Finding a good contractor takes time. Look through Yelp and see what people say – not just the number of stars. Consider buying an account with Angie’s List for better, more comprehensive reviews. Check the Better Business Bureau. Review the contractors’ websites. Look for good ratings (obviously), but also signs of professionalism. Do they respond politely and directly to complaints on their Yelp page? Is their website maintained? If you call requesting a quote, do they call back within a day? All these small details go into your final decision.

Have two or three contractors come out to your condo to give an estimate. If a contractor says your place is a “standard job” and they don’t need to actually come and take a look – that’s a red flag. When the contractors come, they should be punctual, polite and patient – and they should be able to answer any questions you have. Get a sense of whether you’re comfortable with the contractor. 

See about getting references. Ideally you actually go and see the jobs the contractor has done, so you don’t have to trust someone else’s concept of “a job well done.”

Discuss in detail what will be done when you’re getting an estimate. Review what’s included and make sure there is no confusion. Have them put in writing, and in detail, the work they’ll do. For example, if you’re hiring a painter, have them specify what brand of paint will be used and how they plan to protect your belongings. This is a way to protect both you and the contractor – you want to understand each other and know exactly what will be done. Once you have three or so estimates in hand, it’s time to make a decision.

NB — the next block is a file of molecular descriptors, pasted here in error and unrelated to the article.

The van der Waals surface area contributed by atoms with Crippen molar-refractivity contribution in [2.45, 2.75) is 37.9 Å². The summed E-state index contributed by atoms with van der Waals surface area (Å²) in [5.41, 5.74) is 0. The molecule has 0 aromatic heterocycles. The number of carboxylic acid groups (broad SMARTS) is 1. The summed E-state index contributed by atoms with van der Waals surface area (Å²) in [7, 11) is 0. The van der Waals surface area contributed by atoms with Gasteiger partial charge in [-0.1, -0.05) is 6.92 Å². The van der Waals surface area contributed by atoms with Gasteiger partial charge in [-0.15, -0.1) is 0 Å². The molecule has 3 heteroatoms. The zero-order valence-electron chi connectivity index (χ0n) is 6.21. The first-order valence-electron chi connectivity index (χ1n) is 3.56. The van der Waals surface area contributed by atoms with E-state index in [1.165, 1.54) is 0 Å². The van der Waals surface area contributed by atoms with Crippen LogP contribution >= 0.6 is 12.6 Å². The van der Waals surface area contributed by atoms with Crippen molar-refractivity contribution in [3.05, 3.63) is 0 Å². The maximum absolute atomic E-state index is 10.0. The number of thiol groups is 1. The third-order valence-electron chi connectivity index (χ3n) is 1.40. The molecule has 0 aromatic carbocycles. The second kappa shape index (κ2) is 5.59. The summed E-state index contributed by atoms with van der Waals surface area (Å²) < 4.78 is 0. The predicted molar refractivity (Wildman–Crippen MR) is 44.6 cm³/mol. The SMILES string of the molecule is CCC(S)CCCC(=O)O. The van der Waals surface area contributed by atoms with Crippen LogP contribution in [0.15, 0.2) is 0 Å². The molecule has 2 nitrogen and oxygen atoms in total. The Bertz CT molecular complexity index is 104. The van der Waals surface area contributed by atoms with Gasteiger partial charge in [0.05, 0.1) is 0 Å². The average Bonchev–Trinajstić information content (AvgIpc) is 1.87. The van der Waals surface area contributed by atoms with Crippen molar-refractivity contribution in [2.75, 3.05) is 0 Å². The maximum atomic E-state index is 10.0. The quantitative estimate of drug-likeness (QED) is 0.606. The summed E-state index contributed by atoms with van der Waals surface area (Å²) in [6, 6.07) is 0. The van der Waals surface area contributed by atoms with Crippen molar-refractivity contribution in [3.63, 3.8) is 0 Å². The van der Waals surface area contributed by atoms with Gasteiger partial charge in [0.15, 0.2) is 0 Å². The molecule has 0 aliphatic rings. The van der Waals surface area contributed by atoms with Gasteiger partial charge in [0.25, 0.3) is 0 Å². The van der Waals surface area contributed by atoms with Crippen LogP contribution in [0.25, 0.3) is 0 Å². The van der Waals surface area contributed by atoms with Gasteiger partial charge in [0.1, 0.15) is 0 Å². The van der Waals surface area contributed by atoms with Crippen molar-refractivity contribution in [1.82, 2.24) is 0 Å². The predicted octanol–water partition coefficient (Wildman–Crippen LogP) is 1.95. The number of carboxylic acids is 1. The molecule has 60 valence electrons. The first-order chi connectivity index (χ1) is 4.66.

While price is a factor, remember that you’re looking for the contractor who will do the best job – in other words the contractor that will make your place look great for the longest period of time. So saving $300 in the short term is not the goal. Which means that, assuming all bids are competitive, go with the person you think does the best work, regardless of price. Sometimes the best contractor gives the lowest bid, but not always. So don’t automatically go with the lowest bid – really consider each option.